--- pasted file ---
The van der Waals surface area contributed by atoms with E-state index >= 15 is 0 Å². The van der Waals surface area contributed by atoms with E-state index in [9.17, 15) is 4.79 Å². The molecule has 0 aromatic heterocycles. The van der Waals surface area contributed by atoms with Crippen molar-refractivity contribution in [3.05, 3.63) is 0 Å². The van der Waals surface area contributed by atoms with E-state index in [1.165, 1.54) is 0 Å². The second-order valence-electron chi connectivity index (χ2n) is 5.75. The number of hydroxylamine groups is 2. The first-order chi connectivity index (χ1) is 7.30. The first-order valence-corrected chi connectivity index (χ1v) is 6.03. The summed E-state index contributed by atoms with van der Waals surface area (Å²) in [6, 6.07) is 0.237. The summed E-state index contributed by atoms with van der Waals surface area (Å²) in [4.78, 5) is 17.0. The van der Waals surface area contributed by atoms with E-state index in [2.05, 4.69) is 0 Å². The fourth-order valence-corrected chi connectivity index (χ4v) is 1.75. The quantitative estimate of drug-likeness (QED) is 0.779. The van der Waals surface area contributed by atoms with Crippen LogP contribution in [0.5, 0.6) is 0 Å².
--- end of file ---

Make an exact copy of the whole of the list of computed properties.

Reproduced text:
The van der Waals surface area contributed by atoms with E-state index >= 15 is 0 Å². The van der Waals surface area contributed by atoms with E-state index in [9.17, 15) is 4.79 Å². The molecule has 0 aromatic heterocycles. The van der Waals surface area contributed by atoms with Crippen molar-refractivity contribution in [3.05, 3.63) is 0 Å². The van der Waals surface area contributed by atoms with E-state index in [1.165, 1.54) is 0 Å². The second-order valence-electron chi connectivity index (χ2n) is 5.75. The number of hydroxylamine groups is 2. The first-order chi connectivity index (χ1) is 7.30. The first-order valence-corrected chi connectivity index (χ1v) is 6.03. The summed E-state index contributed by atoms with van der Waals surface area (Å²) in [6, 6.07) is 0.237. The summed E-state index contributed by atoms with van der Waals surface area (Å²) in [4.78, 5) is 17.0. The van der Waals surface area contributed by atoms with E-state index in [2.05, 4.69) is 0 Å². The fourth-order valence-corrected chi connectivity index (χ4v) is 1.75. The quantitative estimate of drug-likeness (QED) is 0.779. The van der Waals surface area contributed by atoms with Crippen LogP contribution in [0.5, 0.6) is 0 Å².